A moment later, a series of nurses entered the room. The lead doctor followed not far behind. They looked at me and checked some of the instruments. They looked at Alta, strewn across her mother's body, and then exited. Before making the turn down the hallway, the doctor reentered the room.
"I am terribly sorry for the loss, Senator Eddicus," he cordially offered. "We'll give you and your daughter some time alone. If there is anything you need, please ask."
"We're going to leave, actually," I stated, feigning a re-composition of composure. "There's nothing more for us here."
As the doctor left, I walked over to Alta and lovingly peeled her off of Mai's lifeless body. The process only had to be initiated before she stammered to her feet and threw her arms hastily around me. Her brown hair flung into my face and scattered across my bosom. We stood in silent embrace for what may have been nearly fifteen minutes.
Finally, my daughter stood upright and glared into my eyes. The pain was palpable, but her resolve had also returned. Alta wiped her eyes and walked passed me, grabbing the bag of belongings that we had brought. Together, we slowly began to pack everything up and prepared to leave.
A nurse walked in shortly thereafter with paperwork that needed to be signed. The body had to be delivered to someplace appropriate, considerations that had not even been pondered on my end. We had no other family to consider and only a few close friends, so I elected to have the body transferred directly to a burial site. A solemn ceremony was all that was necessary before Alta and I did anything else. Instructing the body to be delivered there, I signed the transfer documents and let out a large, gasping sigh. Then, the nurse handed me one last piece of paper. I read it, noting the contents. All life seemed to be sapped from my existence once again. As I scribbled my signature on the document, I realized that I had just done the unthinkable: signed the death certificate of my wife.
As the nurse departed, Alta stood and slung the two bags over her left shoulder. I took my arm and pressed the right side of her body against mine and walked her out of the room. I fought the swelling of emotions, but tears still began to form in my eyes. As we traversed the corridor, the nurses stood still and watched. Everyone knew what had happened. Alta and I were on parade, walking a shameful march of loss. Death prematurely stole away my wife; the inevitability of his victory having come far too early. We marched deliberately to the repulsorlift and, after taking it down a few levels, walked through the lobby.
As the doors slid open to the outside of the hospital, the fresh warm breeze smacked our faces like punches from an adversary. The stale, oft-sterilized air of the hospital had become a norm.
"So what do we do now?" Alta asked.
I looked down at my daughter, still gripping her with my left arm across her shoulders.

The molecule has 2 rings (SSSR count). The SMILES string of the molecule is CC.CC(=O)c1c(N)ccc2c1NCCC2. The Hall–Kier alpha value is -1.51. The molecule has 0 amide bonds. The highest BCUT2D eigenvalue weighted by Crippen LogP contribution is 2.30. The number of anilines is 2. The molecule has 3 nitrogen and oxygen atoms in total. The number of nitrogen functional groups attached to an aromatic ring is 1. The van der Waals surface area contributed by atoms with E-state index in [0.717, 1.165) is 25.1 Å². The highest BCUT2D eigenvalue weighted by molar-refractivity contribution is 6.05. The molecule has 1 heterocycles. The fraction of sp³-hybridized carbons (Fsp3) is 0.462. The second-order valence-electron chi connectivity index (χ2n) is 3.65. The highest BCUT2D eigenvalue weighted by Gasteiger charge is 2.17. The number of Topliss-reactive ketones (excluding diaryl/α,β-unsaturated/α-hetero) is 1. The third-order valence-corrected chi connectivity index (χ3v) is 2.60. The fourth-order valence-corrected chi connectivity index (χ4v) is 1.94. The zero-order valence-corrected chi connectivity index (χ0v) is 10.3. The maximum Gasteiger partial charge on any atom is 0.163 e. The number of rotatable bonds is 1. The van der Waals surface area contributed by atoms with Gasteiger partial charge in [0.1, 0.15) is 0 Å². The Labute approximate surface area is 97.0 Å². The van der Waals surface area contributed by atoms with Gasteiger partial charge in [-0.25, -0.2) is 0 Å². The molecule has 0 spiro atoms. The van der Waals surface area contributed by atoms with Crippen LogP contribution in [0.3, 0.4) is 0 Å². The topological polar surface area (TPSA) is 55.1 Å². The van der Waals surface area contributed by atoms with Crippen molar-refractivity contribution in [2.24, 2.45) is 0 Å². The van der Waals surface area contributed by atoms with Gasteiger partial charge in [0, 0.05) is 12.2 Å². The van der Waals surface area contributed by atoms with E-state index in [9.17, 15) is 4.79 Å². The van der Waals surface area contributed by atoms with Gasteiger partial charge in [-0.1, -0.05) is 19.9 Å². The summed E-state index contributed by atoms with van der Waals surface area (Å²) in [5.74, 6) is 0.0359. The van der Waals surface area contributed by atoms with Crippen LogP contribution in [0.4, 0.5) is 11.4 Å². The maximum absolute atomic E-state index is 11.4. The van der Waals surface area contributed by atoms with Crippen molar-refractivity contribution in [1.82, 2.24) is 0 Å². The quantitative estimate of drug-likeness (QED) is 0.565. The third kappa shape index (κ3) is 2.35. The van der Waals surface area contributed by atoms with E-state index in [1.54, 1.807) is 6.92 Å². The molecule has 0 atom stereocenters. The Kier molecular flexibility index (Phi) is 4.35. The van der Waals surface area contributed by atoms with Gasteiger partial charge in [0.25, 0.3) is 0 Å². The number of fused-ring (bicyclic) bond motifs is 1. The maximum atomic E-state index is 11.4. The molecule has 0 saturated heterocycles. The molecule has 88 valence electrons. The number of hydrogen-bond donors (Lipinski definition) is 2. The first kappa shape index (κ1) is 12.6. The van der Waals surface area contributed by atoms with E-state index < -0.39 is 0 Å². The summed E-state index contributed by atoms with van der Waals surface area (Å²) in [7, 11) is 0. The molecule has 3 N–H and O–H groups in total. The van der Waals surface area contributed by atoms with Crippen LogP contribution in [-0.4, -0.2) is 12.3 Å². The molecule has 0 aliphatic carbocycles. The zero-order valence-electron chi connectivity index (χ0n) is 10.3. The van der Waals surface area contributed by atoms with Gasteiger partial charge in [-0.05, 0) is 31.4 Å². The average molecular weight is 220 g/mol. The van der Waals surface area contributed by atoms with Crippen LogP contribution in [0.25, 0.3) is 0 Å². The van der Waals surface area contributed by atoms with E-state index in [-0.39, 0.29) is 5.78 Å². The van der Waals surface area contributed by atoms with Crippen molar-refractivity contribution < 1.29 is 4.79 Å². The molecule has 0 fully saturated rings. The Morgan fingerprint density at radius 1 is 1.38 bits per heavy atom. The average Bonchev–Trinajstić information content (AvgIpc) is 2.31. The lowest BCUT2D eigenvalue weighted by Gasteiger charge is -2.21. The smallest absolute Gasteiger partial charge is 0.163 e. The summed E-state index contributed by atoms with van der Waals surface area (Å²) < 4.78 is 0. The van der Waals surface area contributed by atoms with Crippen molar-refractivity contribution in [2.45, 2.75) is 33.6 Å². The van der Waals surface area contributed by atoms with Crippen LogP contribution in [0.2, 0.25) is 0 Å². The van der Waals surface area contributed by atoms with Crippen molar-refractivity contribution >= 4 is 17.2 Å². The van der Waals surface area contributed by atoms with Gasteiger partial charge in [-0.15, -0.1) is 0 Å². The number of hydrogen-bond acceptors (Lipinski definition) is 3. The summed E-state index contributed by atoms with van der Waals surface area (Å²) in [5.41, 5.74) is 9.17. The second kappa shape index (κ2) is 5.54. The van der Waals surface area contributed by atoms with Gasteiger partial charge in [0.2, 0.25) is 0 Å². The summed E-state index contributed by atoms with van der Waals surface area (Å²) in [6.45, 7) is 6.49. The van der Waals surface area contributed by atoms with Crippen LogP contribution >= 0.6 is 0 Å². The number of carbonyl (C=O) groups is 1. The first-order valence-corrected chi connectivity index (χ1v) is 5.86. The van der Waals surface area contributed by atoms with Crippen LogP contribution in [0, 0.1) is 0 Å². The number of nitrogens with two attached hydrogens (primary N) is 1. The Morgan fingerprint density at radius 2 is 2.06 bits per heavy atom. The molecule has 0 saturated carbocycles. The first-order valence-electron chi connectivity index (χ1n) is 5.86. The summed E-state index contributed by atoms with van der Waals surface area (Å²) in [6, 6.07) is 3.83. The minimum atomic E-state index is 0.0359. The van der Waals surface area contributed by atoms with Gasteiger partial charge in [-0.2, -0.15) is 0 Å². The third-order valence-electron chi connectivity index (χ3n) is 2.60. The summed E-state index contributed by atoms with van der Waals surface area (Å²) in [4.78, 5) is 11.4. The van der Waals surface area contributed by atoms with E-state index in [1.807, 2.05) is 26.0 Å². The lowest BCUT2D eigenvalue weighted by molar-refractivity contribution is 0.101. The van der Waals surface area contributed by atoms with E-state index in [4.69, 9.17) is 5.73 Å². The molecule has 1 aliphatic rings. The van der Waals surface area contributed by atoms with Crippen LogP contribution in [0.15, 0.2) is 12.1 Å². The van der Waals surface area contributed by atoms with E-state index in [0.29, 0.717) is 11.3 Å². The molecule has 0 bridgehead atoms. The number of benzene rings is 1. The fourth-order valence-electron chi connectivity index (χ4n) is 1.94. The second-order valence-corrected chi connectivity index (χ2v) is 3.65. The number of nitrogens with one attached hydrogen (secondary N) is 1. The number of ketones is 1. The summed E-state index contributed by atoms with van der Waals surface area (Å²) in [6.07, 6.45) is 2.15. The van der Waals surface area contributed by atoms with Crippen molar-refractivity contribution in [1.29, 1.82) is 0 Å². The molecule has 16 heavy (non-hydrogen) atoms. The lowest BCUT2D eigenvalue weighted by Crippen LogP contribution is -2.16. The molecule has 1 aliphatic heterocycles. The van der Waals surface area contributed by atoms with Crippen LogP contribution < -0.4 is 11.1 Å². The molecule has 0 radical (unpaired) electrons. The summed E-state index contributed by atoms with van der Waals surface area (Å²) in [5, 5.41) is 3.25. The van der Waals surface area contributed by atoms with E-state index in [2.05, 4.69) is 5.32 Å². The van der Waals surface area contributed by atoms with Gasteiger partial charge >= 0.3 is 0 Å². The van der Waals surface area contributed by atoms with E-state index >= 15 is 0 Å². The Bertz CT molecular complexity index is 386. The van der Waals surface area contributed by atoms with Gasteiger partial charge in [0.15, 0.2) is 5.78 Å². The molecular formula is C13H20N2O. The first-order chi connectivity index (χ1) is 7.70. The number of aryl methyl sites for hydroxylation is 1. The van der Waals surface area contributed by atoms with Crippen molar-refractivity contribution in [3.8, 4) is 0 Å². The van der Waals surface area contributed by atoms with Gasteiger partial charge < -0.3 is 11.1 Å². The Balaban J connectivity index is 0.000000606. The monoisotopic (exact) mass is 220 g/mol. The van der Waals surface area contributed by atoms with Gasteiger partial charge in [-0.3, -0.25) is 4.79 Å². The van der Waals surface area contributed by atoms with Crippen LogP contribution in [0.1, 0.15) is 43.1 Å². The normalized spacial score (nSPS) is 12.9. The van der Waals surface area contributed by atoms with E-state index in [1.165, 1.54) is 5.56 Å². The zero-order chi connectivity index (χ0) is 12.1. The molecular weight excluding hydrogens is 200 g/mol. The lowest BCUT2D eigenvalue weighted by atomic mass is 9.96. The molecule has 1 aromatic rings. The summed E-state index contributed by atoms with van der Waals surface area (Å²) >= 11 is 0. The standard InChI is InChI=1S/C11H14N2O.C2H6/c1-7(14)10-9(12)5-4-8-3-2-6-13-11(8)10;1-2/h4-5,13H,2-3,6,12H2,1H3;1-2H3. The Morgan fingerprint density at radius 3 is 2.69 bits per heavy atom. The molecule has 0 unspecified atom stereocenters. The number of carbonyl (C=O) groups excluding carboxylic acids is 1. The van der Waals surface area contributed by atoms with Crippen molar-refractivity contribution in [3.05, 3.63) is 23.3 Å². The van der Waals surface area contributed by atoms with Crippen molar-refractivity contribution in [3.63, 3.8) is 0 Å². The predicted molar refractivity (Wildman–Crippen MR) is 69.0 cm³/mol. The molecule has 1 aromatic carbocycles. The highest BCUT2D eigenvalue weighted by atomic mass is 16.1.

"What is there to do?" she continued.
"Let's grab something quick to eat and think about going to Ursapa for a few days," I answered. "That's what your mother wanted."
Alta nodded without looking up.
"There's no reason why she couldn't get what she wanted," she replied.
Once we sat in the blue speeder, she tightly grasped my right hand before I started the engine.
"Don't leave me," she said. Her face was one of terror.
I positioned myself to face her more and leaned forward. After planting a kiss on her forehead, I answered, saying, "I'm not going anywhere."
Alta sighed and sat back in the chair. She stared forward; her pain was visible in her face.
"Who are we going to call to attend the burial?" she asked.
The question assailed my emotions.
"I haven't given it any thought yet," I said. "I… I'm not even sure who to call. Probably the Mettus family, and… a few others. I'm just not sure yet."
"Let me know when you've made your calls," Alta continued. "Once you've told the people that need to know, I want to call Cirra and talk to her."
"She's your best friend," I responded. "You can call her now."
"Not yet," Alta hastily returned, turning back toward me for a brief moment. "We need to tell Mom's friends first. That's only proper."
Even though my daughter was assuredly in emotional pain, she was attempting to conceal it.
"We can always talk, Alta," I said. "Sometimes, it's best to talk these things out."
"I know," she answered, peering back toward me. "I'm still just trying to understand this."
"Well, let's get something to eat," I responded. "We can talk about everything over dinner. Neither of us has eaten for almost two days."
"Can we go do the Tapani take-out place near the park?" she asked. "That was Mom's favorite. We can sit in the park and have some quiet time away from everyone."
"Sure," I answered, nodding in agreement. "That's probably a good idea. Let's go eat some Tapani food and sit in the park."